NFL teams and draft analysts are simultaneously good and bad at evaluating draft prospects. On the one hand, the best players are drafted earlier and the poorer players are drafted later, just like any draft success curve indicates. But on the other hand, teams are really bad at differentiating between two players who are expected to go close to one another in the draft: The chance that a player is better than the next selection at the same position is fairly close to 50%.
— new-age analytical (@benbbaldwin) March 7, 2020
Overall, a player selected in the NFL Draft from 2006 through to 2018 turned out better (as measured by his four-year WAR value) than the next player at his position 51.6% of the time.
[Editor's Note: PFF's Wins Above Replacement (WAR) metric is powered by AWS machine learning capabilities.]
Of course, this depends on how far away from each other the two players are selected. When two players of the same position were drafted within five picks, the higher picked player has ended up better 49.7% of the time, so it’s basically a coin flip. When more than 30 picks separate two consecutively drafted players of the same position, the earlier selection was more valuable through his rookie contract 55.5% of the time.
It also depends on the draft position itself, as a player drafted inside the top 100 turned out to be better than the next draft pick 53.7% of the time, while this was only true 50.2% of the time outside the top 100 selections.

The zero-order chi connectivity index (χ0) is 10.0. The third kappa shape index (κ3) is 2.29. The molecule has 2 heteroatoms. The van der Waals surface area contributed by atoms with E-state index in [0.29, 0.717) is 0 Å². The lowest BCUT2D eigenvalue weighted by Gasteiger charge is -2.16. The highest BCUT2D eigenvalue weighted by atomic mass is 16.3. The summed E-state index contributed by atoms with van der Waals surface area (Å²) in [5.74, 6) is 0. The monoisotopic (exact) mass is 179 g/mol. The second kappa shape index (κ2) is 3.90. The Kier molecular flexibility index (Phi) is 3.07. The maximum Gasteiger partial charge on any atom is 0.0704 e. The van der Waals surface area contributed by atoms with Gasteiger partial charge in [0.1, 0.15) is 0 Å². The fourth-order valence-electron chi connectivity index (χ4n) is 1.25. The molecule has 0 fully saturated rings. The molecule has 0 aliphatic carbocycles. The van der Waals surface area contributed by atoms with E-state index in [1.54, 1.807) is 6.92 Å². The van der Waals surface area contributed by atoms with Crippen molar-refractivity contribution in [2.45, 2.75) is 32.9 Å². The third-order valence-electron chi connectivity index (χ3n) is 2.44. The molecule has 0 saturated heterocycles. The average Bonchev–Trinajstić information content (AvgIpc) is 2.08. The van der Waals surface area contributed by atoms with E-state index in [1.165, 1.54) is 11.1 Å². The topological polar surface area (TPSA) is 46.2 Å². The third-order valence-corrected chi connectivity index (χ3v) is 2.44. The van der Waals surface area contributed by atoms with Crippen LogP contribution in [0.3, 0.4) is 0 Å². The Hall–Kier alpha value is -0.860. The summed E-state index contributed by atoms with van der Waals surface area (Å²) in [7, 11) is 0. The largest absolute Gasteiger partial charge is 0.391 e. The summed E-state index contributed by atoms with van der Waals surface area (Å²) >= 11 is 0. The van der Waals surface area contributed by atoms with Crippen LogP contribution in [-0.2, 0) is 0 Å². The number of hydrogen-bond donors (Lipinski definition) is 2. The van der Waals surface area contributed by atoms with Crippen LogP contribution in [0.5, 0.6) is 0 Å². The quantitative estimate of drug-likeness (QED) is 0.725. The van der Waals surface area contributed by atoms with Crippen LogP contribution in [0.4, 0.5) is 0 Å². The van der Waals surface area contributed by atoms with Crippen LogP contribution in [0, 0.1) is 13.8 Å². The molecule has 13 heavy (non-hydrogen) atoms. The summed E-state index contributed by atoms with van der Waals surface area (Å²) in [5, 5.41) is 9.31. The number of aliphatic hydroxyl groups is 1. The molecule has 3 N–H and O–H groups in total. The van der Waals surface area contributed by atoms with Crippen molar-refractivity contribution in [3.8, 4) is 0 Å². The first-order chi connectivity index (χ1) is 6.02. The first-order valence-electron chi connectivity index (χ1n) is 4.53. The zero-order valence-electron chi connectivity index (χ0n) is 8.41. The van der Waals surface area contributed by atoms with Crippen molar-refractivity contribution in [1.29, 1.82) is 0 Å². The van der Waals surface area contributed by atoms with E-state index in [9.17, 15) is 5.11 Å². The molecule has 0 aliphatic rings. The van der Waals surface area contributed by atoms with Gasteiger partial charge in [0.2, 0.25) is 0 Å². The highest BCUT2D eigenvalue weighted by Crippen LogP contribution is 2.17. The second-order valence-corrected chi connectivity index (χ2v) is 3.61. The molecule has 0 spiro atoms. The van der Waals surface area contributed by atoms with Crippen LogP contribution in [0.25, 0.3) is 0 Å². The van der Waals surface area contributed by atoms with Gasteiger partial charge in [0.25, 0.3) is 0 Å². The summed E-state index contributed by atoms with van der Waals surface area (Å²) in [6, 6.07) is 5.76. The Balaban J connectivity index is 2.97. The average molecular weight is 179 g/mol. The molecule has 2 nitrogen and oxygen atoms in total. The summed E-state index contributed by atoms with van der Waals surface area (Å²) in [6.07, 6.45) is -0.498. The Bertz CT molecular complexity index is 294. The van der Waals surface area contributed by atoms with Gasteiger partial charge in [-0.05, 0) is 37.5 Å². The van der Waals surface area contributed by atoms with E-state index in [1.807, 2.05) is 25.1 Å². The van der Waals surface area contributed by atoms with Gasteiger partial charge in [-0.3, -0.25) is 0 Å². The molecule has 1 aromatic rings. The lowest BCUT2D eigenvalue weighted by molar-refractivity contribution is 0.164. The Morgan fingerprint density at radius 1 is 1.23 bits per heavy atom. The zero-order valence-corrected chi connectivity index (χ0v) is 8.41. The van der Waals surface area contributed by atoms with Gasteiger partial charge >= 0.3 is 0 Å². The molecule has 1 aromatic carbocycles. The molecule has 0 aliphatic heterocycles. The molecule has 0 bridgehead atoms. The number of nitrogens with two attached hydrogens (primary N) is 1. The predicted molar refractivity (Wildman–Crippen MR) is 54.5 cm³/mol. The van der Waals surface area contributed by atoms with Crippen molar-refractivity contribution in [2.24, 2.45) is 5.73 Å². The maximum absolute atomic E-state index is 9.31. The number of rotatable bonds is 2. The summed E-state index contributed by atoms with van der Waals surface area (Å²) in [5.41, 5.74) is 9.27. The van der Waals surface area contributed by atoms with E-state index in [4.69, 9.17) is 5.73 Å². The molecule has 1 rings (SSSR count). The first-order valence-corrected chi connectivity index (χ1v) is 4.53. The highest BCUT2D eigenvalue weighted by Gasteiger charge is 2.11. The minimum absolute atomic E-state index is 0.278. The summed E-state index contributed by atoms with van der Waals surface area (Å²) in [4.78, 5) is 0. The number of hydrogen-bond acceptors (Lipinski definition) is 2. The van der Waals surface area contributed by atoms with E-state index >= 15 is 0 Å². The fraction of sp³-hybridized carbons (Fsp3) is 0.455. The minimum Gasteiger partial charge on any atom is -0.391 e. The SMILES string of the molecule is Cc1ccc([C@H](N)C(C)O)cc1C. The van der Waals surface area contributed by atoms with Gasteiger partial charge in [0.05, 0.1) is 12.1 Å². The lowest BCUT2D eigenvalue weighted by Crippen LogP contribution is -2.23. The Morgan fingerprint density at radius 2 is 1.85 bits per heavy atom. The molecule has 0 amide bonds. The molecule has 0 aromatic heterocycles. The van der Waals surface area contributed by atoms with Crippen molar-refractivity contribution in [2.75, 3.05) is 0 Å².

A natural follow-up question is, what happens if there are multiple selections of the same position in close proximity, or so-called tiers? Our goal is to investigate these and consider the two competing hypotheses:
- Whether a player ends up better than the next player at the same position solely depends on the draft position and difference in draft position, and not on whether they could be considered to be in the same tier.
- Whether a player ends up better than the next player at the same position also depends on whether the players are contained in the same tier.
How do we fit players of the same position at the NFL Draft into tiers? Well, we let the teams and the math decide! For each draft class and position, we use a clustering algorithm to group all selections of one position into a fixed number of tiers. Since we don’t know the best number of tiers for each position, we let this number vary. As an example, we look at the 2017 wide receiver class (we only show the first 20 of the 33 picks).